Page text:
Let Rednecks be Rednecks: A Gay Man's Defense of Phil Robertson

In the four seasons that Duck Dynasty has been on the air, if anyone thought the Robertsons were not homophobes and misogynists, then they haven't been watching closely. Phil's wife Kay is a good-natured dingbat, blowing flour-covered kisses and staring with Nancy Regan eyes at the bearded specter of her camo-covered man. During her wedding renewal ceremony, the former 16 year old bride says to Phil, "I loved you when we were poor and not so nice."

It doesn't take much to imagine how "not so nice" the reformed alcoholic used to be. In an interview with The 700 Club the couple confessed that before he found Jesus, Robertson kicked Kay and his three sons out of the house so he could pursue sex, drugs and rock and roll. On the show, he often looks ready to slap Kay just to stop her constant "chatter." He shoots daggers when he finds his young granddaughters texting on their cell phones. Money, fame and a constant camera crew might have softened his redneck heart, but they haven't changed his beliefs. When an ostensibly gay city photographer comes to take their "portrait," Phil seethes with barely concealed disgust.

It's all funny and makes for great TV. The show's popularity rests on a crisis of masculinity in American culture: the modern question of what it means to be a man in light of urbanity, feminism and metrosexuality. Underneath lies a thinly veiled homophobia and misogyny. Duck Dynasty has created a comic situation in which the straight white male can be the butt of the jokes but keep his ego intact. He remains victorious and proud of his oafish, lazy and slovenly ways because his woman adores him and he is ultimately successful: he brings home the bacon. Either by hunting for it in the woods, or selling it to corporate America.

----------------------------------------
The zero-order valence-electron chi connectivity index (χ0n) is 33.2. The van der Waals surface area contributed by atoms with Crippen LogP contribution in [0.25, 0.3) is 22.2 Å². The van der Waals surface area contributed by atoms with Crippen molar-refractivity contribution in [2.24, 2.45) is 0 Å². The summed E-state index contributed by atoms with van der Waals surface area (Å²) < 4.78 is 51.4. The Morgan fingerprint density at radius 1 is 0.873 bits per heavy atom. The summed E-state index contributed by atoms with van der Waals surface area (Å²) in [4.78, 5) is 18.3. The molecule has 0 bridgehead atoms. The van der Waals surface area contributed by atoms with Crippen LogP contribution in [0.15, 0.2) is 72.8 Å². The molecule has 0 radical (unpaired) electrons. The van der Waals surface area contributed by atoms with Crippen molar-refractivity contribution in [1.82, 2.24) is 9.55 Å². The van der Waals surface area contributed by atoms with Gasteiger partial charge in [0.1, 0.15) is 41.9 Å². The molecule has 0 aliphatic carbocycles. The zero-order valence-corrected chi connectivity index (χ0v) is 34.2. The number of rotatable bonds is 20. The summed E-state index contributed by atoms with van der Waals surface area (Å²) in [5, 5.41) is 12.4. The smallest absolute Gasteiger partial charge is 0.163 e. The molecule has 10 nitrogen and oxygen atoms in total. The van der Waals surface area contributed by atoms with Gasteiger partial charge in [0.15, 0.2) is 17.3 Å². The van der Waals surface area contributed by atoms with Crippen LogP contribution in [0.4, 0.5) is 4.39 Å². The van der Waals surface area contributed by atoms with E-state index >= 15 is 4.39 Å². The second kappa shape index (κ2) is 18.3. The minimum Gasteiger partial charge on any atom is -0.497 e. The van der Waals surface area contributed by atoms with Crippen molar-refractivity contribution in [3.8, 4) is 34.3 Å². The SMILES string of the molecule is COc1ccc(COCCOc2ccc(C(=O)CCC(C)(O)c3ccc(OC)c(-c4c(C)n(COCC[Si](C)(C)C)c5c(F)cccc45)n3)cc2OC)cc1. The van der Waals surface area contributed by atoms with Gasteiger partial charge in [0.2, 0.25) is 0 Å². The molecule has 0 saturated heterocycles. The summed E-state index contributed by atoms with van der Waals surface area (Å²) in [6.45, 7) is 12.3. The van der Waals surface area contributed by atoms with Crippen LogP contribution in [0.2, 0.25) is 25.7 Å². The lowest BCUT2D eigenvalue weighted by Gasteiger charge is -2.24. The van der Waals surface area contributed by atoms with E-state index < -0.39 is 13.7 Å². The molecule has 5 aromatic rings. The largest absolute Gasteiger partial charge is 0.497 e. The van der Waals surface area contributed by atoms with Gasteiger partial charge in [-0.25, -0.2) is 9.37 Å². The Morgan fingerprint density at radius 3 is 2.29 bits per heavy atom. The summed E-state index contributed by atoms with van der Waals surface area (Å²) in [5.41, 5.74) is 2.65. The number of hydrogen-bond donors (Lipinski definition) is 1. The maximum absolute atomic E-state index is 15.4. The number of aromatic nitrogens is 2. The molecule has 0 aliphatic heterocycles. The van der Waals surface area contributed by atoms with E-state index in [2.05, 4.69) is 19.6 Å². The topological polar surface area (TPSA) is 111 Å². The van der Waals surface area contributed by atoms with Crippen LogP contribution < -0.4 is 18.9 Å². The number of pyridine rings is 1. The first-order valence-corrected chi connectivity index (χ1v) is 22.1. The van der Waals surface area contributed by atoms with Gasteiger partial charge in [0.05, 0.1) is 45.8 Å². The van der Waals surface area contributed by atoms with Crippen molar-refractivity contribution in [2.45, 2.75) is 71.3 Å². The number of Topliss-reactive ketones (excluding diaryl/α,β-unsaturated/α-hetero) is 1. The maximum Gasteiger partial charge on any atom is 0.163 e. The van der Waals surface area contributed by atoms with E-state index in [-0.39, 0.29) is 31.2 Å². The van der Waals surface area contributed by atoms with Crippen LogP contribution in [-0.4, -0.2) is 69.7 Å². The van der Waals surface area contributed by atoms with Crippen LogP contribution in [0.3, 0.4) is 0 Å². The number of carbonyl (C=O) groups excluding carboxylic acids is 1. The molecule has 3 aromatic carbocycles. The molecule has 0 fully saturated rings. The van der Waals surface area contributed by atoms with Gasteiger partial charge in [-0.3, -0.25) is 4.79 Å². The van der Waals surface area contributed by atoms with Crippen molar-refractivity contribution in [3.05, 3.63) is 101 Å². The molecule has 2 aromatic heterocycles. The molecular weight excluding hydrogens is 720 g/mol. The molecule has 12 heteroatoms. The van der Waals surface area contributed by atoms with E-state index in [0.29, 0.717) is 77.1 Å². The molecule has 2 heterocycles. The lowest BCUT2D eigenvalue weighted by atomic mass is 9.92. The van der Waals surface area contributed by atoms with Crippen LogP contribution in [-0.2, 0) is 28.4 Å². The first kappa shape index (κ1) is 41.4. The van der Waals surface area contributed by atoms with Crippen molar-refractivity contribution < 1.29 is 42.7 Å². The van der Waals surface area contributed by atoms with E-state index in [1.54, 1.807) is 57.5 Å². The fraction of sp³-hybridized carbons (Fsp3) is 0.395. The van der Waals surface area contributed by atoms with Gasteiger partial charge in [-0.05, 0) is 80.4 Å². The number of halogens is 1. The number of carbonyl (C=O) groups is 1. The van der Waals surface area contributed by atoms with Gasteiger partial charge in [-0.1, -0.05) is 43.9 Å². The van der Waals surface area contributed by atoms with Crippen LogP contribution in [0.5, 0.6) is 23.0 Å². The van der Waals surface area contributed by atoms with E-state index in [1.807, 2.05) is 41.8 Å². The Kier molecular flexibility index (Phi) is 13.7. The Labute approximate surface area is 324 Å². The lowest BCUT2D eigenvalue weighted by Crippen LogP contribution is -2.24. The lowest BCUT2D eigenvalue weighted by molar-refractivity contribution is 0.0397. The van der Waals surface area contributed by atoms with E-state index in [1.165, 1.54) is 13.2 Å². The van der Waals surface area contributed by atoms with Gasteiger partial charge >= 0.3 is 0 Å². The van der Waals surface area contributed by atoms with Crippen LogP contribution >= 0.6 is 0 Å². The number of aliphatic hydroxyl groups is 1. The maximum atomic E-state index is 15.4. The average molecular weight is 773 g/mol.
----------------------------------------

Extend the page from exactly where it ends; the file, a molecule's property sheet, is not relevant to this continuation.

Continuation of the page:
This is an important, and I would say, almost necessary counterpoint to the male-bashing that goes on in mainstream media. We need a place where these tensions in our society can be examined and laughed at. But make no mistake, the subtext of what we're laughing at is homophobia and misogyny. We shouldn't be surprised when Robertson states it bluntly. Nor should he be punished for expressing openly what the show has been suggesting covertly.

Phil Robertson is the modern day Archie Bunker. He should make us uncomfortable. We should be disturbed by the show's narrow gender views, flagrant gun worship and open hatred of anything refined and cultured. This doesn't mean that it's not entertaining or relevant. It's funny precisely because it challenges some of our sacred beliefs and relevant because it confronts our opposing ideals of masculinity.

In a free society, it's constructive to make room for racism, misogyny and homophobia, even in the sacred realm of television: to question it, study it, and to release our tensions and laugh at it.

Martin Cloutier teaches Creative Writing at Brooklyn College. He has been published in Post Road, Tampa Review, Shenandoah, New English Review, Natural Bridge, Story Quarterly, SmokeLong Quarterly, The Bryant Literary Review, The Portland Review, Bombay Gin and The Southeast Review.